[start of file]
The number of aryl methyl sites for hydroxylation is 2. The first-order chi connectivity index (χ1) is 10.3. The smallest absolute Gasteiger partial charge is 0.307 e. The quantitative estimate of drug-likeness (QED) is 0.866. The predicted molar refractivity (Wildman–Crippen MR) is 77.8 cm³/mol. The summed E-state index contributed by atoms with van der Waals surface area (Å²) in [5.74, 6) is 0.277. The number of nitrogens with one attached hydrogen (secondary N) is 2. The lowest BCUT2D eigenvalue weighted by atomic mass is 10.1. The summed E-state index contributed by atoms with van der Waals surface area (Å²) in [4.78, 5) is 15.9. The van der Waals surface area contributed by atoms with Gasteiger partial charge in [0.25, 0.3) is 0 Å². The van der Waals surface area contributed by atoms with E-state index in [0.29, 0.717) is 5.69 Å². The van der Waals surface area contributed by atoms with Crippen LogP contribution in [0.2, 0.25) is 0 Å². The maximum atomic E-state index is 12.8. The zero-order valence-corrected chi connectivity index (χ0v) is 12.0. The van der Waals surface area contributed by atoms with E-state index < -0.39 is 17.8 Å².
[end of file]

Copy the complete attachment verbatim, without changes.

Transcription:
The number of aryl methyl sites for hydroxylation is 2. The first-order chi connectivity index (χ1) is 10.3. The smallest absolute Gasteiger partial charge is 0.307 e. The quantitative estimate of drug-likeness (QED) is 0.866. The predicted molar refractivity (Wildman–Crippen MR) is 77.8 cm³/mol. The summed E-state index contributed by atoms with van der Waals surface area (Å²) in [5.74, 6) is 0.277. The number of nitrogens with one attached hydrogen (secondary N) is 2. The lowest BCUT2D eigenvalue weighted by atomic mass is 10.1. The summed E-state index contributed by atoms with van der Waals surface area (Å²) in [4.78, 5) is 15.9. The van der Waals surface area contributed by atoms with Gasteiger partial charge in [0.25, 0.3) is 0 Å². The van der Waals surface area contributed by atoms with E-state index in [0.29, 0.717) is 5.69 Å². The van der Waals surface area contributed by atoms with Crippen LogP contribution in [0.2, 0.25) is 0 Å². The maximum atomic E-state index is 12.8. The zero-order valence-corrected chi connectivity index (χ0v) is 12.0. The van der Waals surface area contributed by atoms with E-state index < -0.39 is 17.8 Å².